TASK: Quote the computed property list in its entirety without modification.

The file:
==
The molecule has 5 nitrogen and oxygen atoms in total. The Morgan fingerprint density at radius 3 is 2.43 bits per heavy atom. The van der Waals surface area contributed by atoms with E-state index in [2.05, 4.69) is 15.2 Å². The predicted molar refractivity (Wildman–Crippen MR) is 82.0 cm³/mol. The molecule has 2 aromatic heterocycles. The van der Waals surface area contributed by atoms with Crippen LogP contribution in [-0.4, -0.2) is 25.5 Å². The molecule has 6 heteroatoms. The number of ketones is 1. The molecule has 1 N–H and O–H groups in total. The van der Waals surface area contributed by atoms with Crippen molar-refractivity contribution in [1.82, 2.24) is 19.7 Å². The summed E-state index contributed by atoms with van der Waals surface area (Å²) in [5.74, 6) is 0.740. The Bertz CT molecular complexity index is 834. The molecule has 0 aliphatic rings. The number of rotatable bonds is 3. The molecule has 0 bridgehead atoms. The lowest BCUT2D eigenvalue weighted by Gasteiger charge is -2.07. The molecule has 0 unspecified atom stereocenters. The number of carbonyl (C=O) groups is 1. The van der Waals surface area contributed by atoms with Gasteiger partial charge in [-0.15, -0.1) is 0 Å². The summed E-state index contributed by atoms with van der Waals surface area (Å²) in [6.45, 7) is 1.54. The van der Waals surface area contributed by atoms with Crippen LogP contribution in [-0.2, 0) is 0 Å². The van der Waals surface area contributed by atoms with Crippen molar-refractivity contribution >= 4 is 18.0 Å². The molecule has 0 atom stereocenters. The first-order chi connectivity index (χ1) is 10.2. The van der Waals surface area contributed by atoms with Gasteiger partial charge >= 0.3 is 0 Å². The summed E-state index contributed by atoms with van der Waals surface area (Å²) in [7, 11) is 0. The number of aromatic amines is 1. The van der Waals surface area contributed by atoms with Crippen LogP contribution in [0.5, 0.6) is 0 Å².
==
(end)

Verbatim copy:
The molecule has 5 nitrogen and oxygen atoms in total. The Morgan fingerprint density at radius 3 is 2.43 bits per heavy atom. The van der Waals surface area contributed by atoms with E-state index in [2.05, 4.69) is 15.2 Å². The predicted molar refractivity (Wildman–Crippen MR) is 82.0 cm³/mol. The molecule has 2 aromatic heterocycles. The van der Waals surface area contributed by atoms with Crippen LogP contribution in [-0.4, -0.2) is 25.5 Å². The molecule has 6 heteroatoms. The number of ketones is 1. The molecule has 1 N–H and O–H groups in total. The van der Waals surface area contributed by atoms with Crippen molar-refractivity contribution in [1.82, 2.24) is 19.7 Å². The summed E-state index contributed by atoms with van der Waals surface area (Å²) in [5.74, 6) is 0.740. The Bertz CT molecular complexity index is 834. The molecule has 0 aliphatic rings. The number of rotatable bonds is 3. The molecule has 0 bridgehead atoms. The lowest BCUT2D eigenvalue weighted by Gasteiger charge is -2.07. The molecule has 0 unspecified atom stereocenters. The number of carbonyl (C=O) groups is 1. The van der Waals surface area contributed by atoms with Gasteiger partial charge in [-0.15, -0.1) is 0 Å². The summed E-state index contributed by atoms with van der Waals surface area (Å²) in [6.45, 7) is 1.54. The van der Waals surface area contributed by atoms with Crippen LogP contribution in [-0.2, 0) is 0 Å². The van der Waals surface area contributed by atoms with Crippen molar-refractivity contribution >= 4 is 18.0 Å². The molecule has 0 atom stereocenters. The first-order chi connectivity index (χ1) is 10.2. The van der Waals surface area contributed by atoms with Gasteiger partial charge >= 0.3 is 0 Å². The summed E-state index contributed by atoms with van der Waals surface area (Å²) in [7, 11) is 0. The number of aromatic amines is 1. The van der Waals surface area contributed by atoms with Crippen LogP contribution in [0.5, 0.6) is 0 Å².